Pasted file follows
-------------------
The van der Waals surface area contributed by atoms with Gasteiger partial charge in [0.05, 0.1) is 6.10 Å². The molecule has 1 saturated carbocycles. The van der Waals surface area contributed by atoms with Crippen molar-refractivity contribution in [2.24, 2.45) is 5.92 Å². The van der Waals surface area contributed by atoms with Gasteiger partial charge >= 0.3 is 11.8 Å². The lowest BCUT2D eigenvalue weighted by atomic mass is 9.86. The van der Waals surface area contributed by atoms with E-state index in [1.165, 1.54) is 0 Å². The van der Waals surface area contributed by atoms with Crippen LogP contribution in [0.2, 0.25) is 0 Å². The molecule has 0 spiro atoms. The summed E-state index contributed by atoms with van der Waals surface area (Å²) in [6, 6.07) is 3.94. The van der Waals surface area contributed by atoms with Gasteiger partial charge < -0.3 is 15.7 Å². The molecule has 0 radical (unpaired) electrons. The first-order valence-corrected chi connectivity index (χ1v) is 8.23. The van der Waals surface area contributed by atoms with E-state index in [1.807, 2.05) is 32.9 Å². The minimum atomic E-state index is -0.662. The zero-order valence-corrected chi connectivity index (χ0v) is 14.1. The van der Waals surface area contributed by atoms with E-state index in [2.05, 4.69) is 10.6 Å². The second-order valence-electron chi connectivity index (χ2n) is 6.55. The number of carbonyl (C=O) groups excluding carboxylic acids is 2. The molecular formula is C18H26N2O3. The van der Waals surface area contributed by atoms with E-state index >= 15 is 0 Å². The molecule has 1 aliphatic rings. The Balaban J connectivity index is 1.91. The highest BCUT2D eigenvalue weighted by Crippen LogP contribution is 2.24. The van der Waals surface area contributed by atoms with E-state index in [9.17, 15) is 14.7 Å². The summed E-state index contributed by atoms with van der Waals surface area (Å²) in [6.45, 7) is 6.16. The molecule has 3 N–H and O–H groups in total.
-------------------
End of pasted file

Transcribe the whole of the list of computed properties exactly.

The van der Waals surface area contributed by atoms with Gasteiger partial charge in [0.05, 0.1) is 6.10 Å². The molecule has 1 saturated carbocycles. The van der Waals surface area contributed by atoms with Crippen molar-refractivity contribution in [2.24, 2.45) is 5.92 Å². The van der Waals surface area contributed by atoms with Gasteiger partial charge >= 0.3 is 11.8 Å². The lowest BCUT2D eigenvalue weighted by atomic mass is 9.86. The van der Waals surface area contributed by atoms with E-state index in [1.165, 1.54) is 0 Å². The van der Waals surface area contributed by atoms with Crippen LogP contribution in [0.2, 0.25) is 0 Å². The molecule has 0 spiro atoms. The summed E-state index contributed by atoms with van der Waals surface area (Å²) in [6, 6.07) is 3.94. The van der Waals surface area contributed by atoms with Gasteiger partial charge < -0.3 is 15.7 Å². The molecule has 0 radical (unpaired) electrons. The first-order valence-corrected chi connectivity index (χ1v) is 8.23. The van der Waals surface area contributed by atoms with E-state index in [1.807, 2.05) is 32.9 Å². The minimum atomic E-state index is -0.662. The zero-order valence-corrected chi connectivity index (χ0v) is 14.1. The van der Waals surface area contributed by atoms with E-state index in [2.05, 4.69) is 10.6 Å². The second-order valence-electron chi connectivity index (χ2n) is 6.55. The number of carbonyl (C=O) groups excluding carboxylic acids is 2. The molecular formula is C18H26N2O3. The van der Waals surface area contributed by atoms with E-state index >= 15 is 0 Å². The molecule has 1 aliphatic rings. The Balaban J connectivity index is 1.91. The highest BCUT2D eigenvalue weighted by Crippen LogP contribution is 2.24. The van der Waals surface area contributed by atoms with E-state index in [9.17, 15) is 14.7 Å². The summed E-state index contributed by atoms with van der Waals surface area (Å²) in [6.45, 7) is 6.16. The molecule has 3 N–H and O–H groups in total.